As Robert F. Worth reported in yesterday's Times, at least 80 ships have been attacked off the Somali coast, and 36 of them have been "successfully hijacked." Fourteen of them are still in captivity. The rest were released, with God only knows how much thievery, after their owners bribed the pirates. This is not exactly a form of deterrence.
The last ship to be pirated was a Saudi Arabian vessel, owned by a subsidiary of ARAMCO, according to Lt. Nathan Christensen, a spokesman for the U.S. Fifth Fleet. The Sirius Star is the largest vessel ever to be pirated at three times the size of an airport carrier. 1,080 feet in length, it carried 2 million barrels of oil, worth $100 million had the depressed prices of the day. The pirates seized the ship off the coast of Kenya, a departure from the venue of other such seizures which usually take place while the vessels are plying the Gulf of Aden and the Arabian Sea.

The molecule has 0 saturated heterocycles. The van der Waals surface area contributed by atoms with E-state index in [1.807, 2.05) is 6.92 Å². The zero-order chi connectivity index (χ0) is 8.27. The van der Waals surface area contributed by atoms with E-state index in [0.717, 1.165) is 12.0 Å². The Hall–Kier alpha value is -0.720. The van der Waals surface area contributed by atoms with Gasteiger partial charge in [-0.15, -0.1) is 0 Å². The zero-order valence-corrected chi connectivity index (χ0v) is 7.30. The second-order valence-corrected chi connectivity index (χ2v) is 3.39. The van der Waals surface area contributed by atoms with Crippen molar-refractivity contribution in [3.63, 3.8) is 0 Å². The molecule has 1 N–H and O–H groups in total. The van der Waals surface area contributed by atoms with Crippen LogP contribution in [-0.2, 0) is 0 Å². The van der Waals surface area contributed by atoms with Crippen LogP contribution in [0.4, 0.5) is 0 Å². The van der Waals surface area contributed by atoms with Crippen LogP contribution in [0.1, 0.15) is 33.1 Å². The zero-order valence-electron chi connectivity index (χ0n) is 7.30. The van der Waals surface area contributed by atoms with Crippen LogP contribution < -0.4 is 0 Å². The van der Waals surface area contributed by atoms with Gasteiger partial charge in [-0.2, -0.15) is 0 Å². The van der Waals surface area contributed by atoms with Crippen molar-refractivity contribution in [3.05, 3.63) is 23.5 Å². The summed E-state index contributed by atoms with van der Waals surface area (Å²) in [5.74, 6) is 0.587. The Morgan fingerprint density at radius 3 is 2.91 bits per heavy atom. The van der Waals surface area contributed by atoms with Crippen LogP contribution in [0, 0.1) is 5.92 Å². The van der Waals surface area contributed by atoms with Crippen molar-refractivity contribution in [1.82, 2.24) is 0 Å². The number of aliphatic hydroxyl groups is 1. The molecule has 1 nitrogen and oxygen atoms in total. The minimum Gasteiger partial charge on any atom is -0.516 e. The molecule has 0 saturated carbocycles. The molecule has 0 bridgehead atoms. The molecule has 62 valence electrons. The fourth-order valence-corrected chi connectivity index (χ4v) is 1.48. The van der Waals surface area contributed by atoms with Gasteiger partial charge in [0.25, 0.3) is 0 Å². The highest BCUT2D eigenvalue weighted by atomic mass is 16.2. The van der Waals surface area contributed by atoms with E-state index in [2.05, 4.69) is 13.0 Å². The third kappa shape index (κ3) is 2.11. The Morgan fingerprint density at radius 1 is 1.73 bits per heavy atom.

You may remember that a few weeks ago I suggested that owner countries or the feeble U.N. police on the seas might try to destroy the pirate boats and their crews, perhaps by bombing. Some of you responded that this would be stupid. Well, that's exactly what Indian forces did to Somali pirates and their ship last week.
Piracy is a form of terrorism. If you don't destroy the terrorists the terror will go on.